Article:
Disease lesion mimics are a class of mutants that promote the production of discrete leaf lesions in the absence of obvious stress, injury or disease on the plants. These are named disease lesion mimics because each mutation causes symptoms that resemble some known pathological condition of maize (Walbot, V, Hoisington, DA and Neuffer, MG, in Genetic Engineering of Plants, eds. Kosuge et al. p. 431, 1983). Both spontaneous and mutagen-induced cases of recessive and dominant lesion mimic mutations have been reported. A majority of these mutations are dominant. Nothing is known about the nature of these mutations, but it is likely that they represent defects in either the plant's recognitional system or in mechanisms that regulate symptom development during infection.
Lesion mimics constitute excellent models for plant cell-cell interactions. Three issues can be directly addressed by cloning and characterizing lesion genes: how are signals initiated, propagated, and terminated? The large number of mutants in maize suggests that there may be pathways for lesion development. This should be a fruitful avenue for genetic investigation. While such studies are of a basic nature, they have the added value of potentially elucidating the process of infectious disease development.
We are particularly interested in lethal leaf spot (lls1), a recessive mutation which mimics the symptoms produced by race 1 of H. carbonum on susceptible maize (Ullstrup and Troyer, Phytopathology 57:1282, 1967). The expression of lls1 is developmentally programmed; there is a progression of lesion formation, beginning first in the most mature and advancing toward the youngest tissues. Lesions first appear near the tips of the oldest leaves about three weeks after seedling emergence and then spread and enlarge to kill the plant just before or shortly after pollen shed. Thus, the developmental distribution of lesions on the plant, as well as the development and appearance of individual lesions, mimics closely disease caused by H. carbonum race 1.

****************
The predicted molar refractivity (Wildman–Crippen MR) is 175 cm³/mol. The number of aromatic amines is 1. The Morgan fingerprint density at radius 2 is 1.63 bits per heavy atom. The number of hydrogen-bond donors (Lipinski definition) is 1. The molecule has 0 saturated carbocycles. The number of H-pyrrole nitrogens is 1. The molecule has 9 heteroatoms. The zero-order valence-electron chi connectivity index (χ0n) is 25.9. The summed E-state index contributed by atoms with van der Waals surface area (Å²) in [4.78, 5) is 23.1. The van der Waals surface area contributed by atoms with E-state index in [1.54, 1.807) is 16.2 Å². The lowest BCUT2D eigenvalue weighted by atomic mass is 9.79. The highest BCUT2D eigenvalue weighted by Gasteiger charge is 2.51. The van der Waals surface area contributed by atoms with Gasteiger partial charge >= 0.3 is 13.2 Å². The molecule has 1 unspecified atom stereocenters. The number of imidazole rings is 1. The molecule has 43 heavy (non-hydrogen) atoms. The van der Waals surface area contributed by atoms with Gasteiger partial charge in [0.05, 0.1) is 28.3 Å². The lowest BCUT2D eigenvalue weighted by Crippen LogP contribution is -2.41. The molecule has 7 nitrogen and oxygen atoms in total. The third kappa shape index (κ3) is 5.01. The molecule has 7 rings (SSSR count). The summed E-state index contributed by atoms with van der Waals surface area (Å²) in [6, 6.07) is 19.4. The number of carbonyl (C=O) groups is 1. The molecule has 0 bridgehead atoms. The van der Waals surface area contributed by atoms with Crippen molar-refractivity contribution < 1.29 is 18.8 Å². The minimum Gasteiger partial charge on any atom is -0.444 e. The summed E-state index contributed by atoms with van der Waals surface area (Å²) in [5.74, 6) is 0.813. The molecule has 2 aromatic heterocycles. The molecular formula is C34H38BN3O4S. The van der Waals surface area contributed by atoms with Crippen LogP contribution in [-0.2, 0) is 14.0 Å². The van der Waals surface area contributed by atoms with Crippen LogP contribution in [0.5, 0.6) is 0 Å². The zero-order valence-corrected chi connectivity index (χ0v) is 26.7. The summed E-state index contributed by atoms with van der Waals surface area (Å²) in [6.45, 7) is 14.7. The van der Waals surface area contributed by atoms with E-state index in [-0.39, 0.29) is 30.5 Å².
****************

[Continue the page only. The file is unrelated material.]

A project has been initiated to tag lls1 with Mutator (Mu). Both the targeted and random-mutagenesis approaches were taken. Seven Mu-induced alleles (including two that are mutable) have been isolated. These mutants have been advanced three generations and are now ready to be subjected to cosegregation analysis.
In the course of this and the Hm1 cloning project, 16 cases of a dominant lesion mimic mutation, designated Les*-2552, were recovered from Mutator lines. Phenotypically they all look alike, and four of them have been shown to be allelic. This mutation differs from lls1 in that the lesions are arrested in their growth while still small (~1mm). A number of these Les*-2552 alleles have been advanced 3-4 generations to reduce the number of background Mu elements.
Both lls1 and Les*-2552 are cell-autonomous. Somatic clonal sectors were observed either as forward mutations or reversion events for both mutations. These sectors may be the result of somatic transposition of Mu during development. A cloning strategy based on the use of these mutant sectors is under investigation. Briefly, the Mu-hybridization pattern of DNA from a mutant sector is compared with the DNA from adjacent wildtype tissue. Any extra band in the mutant DNA may represent the Mu insertion responsible for the mutation. Using this approach, a Mu1 hybridizing 6.0kb fragment was identified from the lls1-1424 mutant and association of this restriction fragment with the mutant allele was confirmed by cosegregation analysis in progeny derived from this mutant. To incite early (large) revertant sectors, which will be critical for the strategy outlined above, both lls1 and Les*-2552 mutants have been crossed with Ginny Walbot's 'big spot' Mutator line carrying bz2-Mu2 (MNL65:96, 1991).
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